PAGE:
To the bridge operator, you are not my friend.

To the guy at the four mile mark, I'm not liking you much either.

To the person who couldn't type my name correctly, how do mistake a z for a p? Those keys are on opposite ends of the keyboard, so you can't even blame it as a typo.

But that Dana Kapel... she seems like someone I'd like to run with. I might not be able to keep up, but I'm sure I look better than her when I run. I can see it clearly in my mind.

Tuesday, July 23, 2013

The bats weren't hot, but everything else sure was

The Minnesota Twins won their game last Friday. And last Saturday. And on Monday. But sandwiched in between those victories was a rather awful 7-1 defeat on Sunday.

And which of those four games did we attend? You guessed it.

The Twins weren't the worst ball players on the field that day. At least not during warm-ups when a whole lot of mascots played in a game of their own.

The game finally started, and I was thinking we'd lucked out. The weather seemed perfect - sunny skies and not too hot. 

We had great seats - just three rows back from the warning track in the right field.

But then, sometime during the second inning, the earth rotated just enough that we were no long sitting in the shade. And with the sun beating down on us and no breeze, it was brutal.

Sydney and I spent much of the game walking around the stadium, which really wasn't so bad because at least then we were in the shade. 

We were trailing by five or six runs by the eighth inning. Despite the lopsided score, AJ didn't lose hope. Rally cap time! As an added bonus, most of our section had long since gone home, which meant he could now stand in the front row.

We stayed until the bitter end. Not because we were expecting a miraculous turn-around, but because I'd read that on Sundays kids could go down on the field and run the bases after the game. 

While waiting their turn to run, AJ noticed the relatively short wall along the first base line. If I'd angled this shot a little better so that you couldn't see the ground, this would have looked so impressive!

At last it was their turn. They set off together, starting from first base.

By second base, AJ was in his own world, totally forgetting he had a sister.

Sydney didn't seem to mind. Experienced ball player that she is, she knew what direction to run.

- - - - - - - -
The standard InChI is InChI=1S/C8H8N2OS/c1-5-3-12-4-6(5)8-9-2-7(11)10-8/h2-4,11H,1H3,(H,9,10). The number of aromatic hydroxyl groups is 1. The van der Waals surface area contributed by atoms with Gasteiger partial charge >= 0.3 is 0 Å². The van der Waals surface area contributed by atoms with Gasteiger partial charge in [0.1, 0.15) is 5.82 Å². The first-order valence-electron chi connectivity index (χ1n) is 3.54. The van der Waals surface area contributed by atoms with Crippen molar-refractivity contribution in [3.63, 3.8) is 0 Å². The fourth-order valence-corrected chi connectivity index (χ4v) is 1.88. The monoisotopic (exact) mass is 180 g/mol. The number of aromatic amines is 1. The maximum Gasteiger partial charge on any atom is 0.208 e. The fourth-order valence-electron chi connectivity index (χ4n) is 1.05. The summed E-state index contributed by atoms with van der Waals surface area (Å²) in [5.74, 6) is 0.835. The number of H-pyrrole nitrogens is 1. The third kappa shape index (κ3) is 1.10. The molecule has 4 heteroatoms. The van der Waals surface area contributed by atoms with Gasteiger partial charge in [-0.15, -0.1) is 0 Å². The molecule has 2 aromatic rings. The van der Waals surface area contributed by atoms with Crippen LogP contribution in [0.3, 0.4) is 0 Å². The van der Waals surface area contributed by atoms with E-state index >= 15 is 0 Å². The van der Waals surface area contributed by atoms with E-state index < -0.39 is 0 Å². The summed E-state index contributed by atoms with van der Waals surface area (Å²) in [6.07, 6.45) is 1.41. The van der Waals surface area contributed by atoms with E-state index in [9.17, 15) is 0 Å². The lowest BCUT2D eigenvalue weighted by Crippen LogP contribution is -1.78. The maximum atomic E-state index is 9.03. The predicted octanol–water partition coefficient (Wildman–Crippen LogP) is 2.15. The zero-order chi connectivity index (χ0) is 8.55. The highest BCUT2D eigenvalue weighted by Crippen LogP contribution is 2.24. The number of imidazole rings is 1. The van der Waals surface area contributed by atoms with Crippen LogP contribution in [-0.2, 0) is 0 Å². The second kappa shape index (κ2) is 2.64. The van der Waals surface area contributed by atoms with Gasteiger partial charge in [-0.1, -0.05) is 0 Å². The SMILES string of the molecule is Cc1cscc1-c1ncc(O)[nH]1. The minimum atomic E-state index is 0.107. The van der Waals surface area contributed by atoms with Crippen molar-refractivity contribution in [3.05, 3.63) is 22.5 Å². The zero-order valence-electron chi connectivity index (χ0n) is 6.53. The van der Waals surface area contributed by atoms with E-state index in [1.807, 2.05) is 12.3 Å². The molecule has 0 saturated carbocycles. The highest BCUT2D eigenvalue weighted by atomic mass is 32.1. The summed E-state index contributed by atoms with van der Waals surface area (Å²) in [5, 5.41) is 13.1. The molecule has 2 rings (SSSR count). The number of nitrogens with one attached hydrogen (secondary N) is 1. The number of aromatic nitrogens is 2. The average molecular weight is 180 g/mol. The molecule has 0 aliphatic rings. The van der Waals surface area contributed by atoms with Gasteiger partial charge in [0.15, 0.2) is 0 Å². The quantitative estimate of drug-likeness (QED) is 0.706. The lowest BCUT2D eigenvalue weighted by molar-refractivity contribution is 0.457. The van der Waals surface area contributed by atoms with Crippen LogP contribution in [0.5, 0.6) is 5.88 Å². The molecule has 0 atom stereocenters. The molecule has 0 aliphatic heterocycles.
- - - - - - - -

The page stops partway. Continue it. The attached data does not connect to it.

I'm pretty sure the run around the bases ended up being the highpoint of the day. At least for AJ. Sydney got mini-donuts at the ballpark, and it's really hard to compete with that in her estimation.

Hot as it was, we all had fun. And AJ, of course, is already asking when we can go again.

Friday, July 19, 2013

The things they say

What is up with kids these days? Mine are saying things to me that I could never have imagined saying to my parents. Not that I was a perfect child - well, actually I was until the age of four. Ask my mom. She'll tell you - but seriously. They're saying things like, "Don't post that picture on Facebook, Mom." And (imagine in a voice filled with dread), "You're going to put that on the blog, aren't you?"

It's really cramping my style and limiting my stories.

But I'm happy to report that AJ not only approved the posting of the following two pictures, he requested that I show them off.

Another successful fishing expedition:

Celebrating with "real Bulldogs" following a hockey camp at UMD:

On a somewhat related note (at least to my way of thinking), this past Sunday marked a bittersweet milestone for AJ and me. In church, when the pastor invited the kids to come up for the children's sermon, AJ stayed behind. For the last 4-5 years I've held my breath and prayed each time he went up there, hoping he wouldn't say or do anything too embarrassing, but taking comfort in knowing it'd be good blog material if he did.

And now he's too grown up for that, too.


Monday, July 15, 2013

A new hockey experience

As a hockey mom, after what - four years? Is that how long AJ's been playing? - I figure I've got a pretty good idea of how this all works. No, I still don't know recognize what icing is until I hear the whistle blow and see dads slapping their foreheads in frustration. But the intense schedule, the freezing cold Saturday morning games in January and February, the shock to the system of going from 80 degrees outside into chilly indoor arena temperatures in July - I've been there, done that.

Even the challenge of coordinating work schedules with Jeff so that one of us could get AJ to the Bulldog hockey camp and the other would pick him up - we know the drill.